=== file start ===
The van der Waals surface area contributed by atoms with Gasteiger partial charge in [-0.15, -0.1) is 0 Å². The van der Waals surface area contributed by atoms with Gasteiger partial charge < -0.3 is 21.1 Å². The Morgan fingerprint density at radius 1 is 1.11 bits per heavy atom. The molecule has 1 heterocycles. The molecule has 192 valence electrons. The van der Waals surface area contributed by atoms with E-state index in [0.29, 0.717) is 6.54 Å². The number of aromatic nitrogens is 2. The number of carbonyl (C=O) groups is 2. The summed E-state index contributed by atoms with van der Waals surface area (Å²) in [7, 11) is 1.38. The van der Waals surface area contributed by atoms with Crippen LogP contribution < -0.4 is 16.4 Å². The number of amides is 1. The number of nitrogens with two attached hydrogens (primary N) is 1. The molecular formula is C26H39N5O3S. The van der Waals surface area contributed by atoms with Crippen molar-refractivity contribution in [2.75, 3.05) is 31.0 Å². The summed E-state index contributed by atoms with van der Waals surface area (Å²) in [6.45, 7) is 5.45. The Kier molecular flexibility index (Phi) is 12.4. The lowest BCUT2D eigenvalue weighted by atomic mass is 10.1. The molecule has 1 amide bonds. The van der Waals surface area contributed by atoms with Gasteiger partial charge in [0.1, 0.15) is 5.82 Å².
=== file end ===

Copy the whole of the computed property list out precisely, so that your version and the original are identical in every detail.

The van der Waals surface area contributed by atoms with Gasteiger partial charge in [-0.15, -0.1) is 0 Å². The van der Waals surface area contributed by atoms with Gasteiger partial charge < -0.3 is 21.1 Å². The Morgan fingerprint density at radius 1 is 1.11 bits per heavy atom. The molecule has 1 heterocycles. The molecule has 192 valence electrons. The van der Waals surface area contributed by atoms with E-state index in [0.29, 0.717) is 6.54 Å². The number of aromatic nitrogens is 2. The number of carbonyl (C=O) groups is 2. The summed E-state index contributed by atoms with van der Waals surface area (Å²) in [7, 11) is 1.38. The van der Waals surface area contributed by atoms with Crippen LogP contribution < -0.4 is 16.4 Å². The number of amides is 1. The number of nitrogens with two attached hydrogens (primary N) is 1. The molecular formula is C26H39N5O3S. The van der Waals surface area contributed by atoms with Crippen molar-refractivity contribution in [2.75, 3.05) is 31.0 Å². The summed E-state index contributed by atoms with van der Waals surface area (Å²) in [6.45, 7) is 5.45. The Kier molecular flexibility index (Phi) is 12.4. The lowest BCUT2D eigenvalue weighted by atomic mass is 10.1. The molecule has 1 amide bonds. The van der Waals surface area contributed by atoms with Gasteiger partial charge in [0.1, 0.15) is 5.82 Å².